- The Washington Times - Friday, December 13, 2002

Vatican officials expect Boston's Cardinal Bernard Law to offer his resignation today, reported a wire service that specializes in coverage of the Catholic Church.
Catholic World News yesterday cited sources close to the Holy See as saying that as Cardinal Law meets with Pope John Paul II today, "Vatican officials expect the embattled American prelate to offer his resignation."
The pope must accept resignations before a prelate steps down.
"Vatican officials who have spoken with Cardinal Law during the past few days are indicating that they expect him to offer his resignation," said Philip Lawler, editor of Catholic World News and former editor of the Boston Archdiocese newspaper, the Pilot.
"No one is ready to predict how the pope will respond," Mr. Lawler said in an interview.
Wire services in Rome, citing Vatican sources, have been saying the resignation "was possible."
Cardinals and bishops routinely offer their resignations at age 75, but all offers must be accepted by the pope. Cardinal Law, who at 71 is the longest-sitting cardinal in the American church, could be the first cardinal to resign amid a modern church scandal.
At least four bishops have resigned in recent years after being accused of sexual misconduct. Cardinal Law has been accused in lawsuits of negligence by letting abusive priests stay in various kinds of ministries.
Vatican spokesman Joaquin Navarro-Valls said yesterday that any changes in the Archdiocese of Boston would be announced in Rome after Cardinal Law's meeting today with the pope.
On Monday, the Vatican said only that Cardinal Law "came to inform the Holy See about various aspects of the situation in his diocese of Boston."
In April, when the sexual-abuse scandal rocked the Boston Archdiocese and was spreading nationwide, Cardinal Law also flew secretly to Rome and reportedly offered to resign. He returned to Boston determined to lead the archdiocese through the crisis.
Last week, a new series of thousands of court-released documents showed several more cases of abusive priests who were protected by the archdiocese. The Boston Globe also reported that a grand jury subpoena was delivered to the cardinal's residence on Dec. 6, a day before he traveled unannounced to Rome.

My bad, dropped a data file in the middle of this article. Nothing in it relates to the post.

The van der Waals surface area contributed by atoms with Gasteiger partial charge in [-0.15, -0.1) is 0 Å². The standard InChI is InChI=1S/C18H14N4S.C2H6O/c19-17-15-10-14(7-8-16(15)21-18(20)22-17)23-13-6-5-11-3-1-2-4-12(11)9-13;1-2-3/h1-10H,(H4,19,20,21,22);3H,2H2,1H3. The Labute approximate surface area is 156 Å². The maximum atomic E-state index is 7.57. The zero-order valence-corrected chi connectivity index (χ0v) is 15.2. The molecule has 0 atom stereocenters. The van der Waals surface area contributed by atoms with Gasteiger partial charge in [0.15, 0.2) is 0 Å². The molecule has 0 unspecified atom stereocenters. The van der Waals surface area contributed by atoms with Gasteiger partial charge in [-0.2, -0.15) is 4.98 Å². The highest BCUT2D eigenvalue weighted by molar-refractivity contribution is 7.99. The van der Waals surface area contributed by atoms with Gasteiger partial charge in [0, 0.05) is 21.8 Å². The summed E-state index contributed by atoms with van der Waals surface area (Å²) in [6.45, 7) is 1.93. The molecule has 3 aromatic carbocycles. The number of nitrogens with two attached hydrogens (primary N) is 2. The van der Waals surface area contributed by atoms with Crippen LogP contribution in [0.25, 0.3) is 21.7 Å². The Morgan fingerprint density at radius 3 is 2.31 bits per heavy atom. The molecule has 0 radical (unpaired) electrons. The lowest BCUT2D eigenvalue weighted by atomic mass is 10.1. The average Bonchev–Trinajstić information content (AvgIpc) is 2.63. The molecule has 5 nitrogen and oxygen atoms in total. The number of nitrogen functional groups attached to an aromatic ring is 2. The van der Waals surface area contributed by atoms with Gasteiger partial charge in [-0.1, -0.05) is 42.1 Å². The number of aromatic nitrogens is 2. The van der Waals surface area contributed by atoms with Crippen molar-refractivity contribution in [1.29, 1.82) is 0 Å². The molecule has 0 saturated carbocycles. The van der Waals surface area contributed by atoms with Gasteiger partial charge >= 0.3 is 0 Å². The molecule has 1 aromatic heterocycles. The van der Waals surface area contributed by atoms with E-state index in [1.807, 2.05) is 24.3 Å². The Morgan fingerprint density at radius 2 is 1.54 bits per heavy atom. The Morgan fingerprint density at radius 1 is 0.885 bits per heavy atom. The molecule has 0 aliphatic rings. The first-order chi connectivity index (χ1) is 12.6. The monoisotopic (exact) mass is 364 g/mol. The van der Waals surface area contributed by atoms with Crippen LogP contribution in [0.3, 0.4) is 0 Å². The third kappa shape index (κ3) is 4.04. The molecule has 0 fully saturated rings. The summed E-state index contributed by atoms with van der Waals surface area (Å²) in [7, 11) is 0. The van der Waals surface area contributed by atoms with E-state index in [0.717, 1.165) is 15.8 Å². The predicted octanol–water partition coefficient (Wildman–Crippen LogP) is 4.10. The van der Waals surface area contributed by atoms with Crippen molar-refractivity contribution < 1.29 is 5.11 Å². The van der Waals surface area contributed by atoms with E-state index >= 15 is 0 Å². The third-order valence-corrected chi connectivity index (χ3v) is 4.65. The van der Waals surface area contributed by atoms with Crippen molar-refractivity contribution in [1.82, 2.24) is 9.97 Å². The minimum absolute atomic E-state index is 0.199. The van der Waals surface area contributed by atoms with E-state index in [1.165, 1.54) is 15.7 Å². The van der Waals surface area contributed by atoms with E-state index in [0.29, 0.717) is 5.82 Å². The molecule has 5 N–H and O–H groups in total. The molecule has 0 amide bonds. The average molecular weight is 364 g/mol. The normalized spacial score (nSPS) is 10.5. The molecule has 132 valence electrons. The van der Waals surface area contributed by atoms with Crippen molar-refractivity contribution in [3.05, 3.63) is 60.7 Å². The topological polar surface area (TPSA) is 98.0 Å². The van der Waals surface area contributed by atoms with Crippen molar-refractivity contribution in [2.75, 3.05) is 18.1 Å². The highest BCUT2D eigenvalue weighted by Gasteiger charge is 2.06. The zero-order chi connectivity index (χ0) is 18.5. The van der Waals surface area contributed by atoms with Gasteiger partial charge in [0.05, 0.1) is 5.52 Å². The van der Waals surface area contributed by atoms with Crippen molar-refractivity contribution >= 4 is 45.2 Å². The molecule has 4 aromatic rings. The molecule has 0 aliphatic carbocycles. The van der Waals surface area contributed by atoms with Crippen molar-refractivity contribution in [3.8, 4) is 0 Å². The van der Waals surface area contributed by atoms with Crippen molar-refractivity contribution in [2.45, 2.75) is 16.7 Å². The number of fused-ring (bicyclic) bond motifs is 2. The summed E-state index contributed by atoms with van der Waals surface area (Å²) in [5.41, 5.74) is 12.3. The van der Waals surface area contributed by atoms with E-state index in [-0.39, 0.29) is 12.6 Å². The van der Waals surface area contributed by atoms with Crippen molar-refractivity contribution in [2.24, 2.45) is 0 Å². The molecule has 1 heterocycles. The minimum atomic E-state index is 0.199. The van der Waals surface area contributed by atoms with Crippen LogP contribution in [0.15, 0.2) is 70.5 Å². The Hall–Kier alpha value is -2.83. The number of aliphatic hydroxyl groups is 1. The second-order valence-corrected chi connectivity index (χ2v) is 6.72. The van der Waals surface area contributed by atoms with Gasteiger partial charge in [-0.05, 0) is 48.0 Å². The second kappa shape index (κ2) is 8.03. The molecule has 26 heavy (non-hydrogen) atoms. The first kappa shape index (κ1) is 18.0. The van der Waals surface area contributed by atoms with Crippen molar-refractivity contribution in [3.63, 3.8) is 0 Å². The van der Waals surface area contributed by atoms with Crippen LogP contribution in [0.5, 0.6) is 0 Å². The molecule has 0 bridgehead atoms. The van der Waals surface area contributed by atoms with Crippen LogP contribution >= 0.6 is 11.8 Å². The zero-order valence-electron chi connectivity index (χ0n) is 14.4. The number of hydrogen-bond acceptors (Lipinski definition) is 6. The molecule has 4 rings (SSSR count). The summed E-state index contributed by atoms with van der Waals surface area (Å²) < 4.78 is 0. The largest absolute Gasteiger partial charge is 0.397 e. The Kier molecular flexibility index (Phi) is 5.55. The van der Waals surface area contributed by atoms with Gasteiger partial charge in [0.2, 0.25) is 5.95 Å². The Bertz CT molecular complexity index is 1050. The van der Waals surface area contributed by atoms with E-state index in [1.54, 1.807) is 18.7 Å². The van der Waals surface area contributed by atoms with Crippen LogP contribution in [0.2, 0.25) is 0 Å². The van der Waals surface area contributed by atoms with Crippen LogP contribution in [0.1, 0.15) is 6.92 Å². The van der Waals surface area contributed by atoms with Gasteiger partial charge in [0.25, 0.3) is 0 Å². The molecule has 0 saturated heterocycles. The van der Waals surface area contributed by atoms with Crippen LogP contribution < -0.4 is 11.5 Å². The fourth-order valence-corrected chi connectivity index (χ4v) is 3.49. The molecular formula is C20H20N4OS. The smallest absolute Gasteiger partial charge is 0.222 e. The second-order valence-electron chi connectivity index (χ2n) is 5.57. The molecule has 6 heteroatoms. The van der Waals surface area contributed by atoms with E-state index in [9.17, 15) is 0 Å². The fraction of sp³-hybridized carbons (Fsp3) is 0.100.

The Vatican has denied reports that Cardinal Law would be replaced by a "co-adjutor," or administrative successor. But there has been no comment since Cardinal Law's departure on what might be at stake.
The trip to Rome has been viewed as a crucial consultation between Cardinal Law and the Vatican on a resignation and on the Boston Archdiocese taking the unprecedented step of declaring bankruptcy.
Bankruptcy would protect that archdiocese from further sexual abuse and negligence lawsuits, but also put the internal affairs of the church in the hands of a judge and investigators. The Vatican must approve a bankruptcy filing.
Cardinal Law also could soon be facing questions from a Massachusetts grand jury investigating the priest sex-abuse scandal.
He and seven bishops who once worked for him were subpoenaed last week to appear before a grand jury looking into suspected criminal violations by church officials, a source familiar with the subpoenas told the Associated Press yesterday on the condition of anonymity.
Cardinal Law, who has testified in depositions for civil suits, flew to Rome the day after receiving the subpoena.
The other bishops subpoenaed by the office of Attorney General Thomas Reilly are Bishop Thomas Daily of Brooklyn, N.Y.; Bishop John McCormack of Manchester, N.H.; Archbishop Alfred Hughes of New Orleans; Bishop William Murphy of Rockville Centre, N.Y.; and Bishop Robert Banks of Green Bay, Wis.

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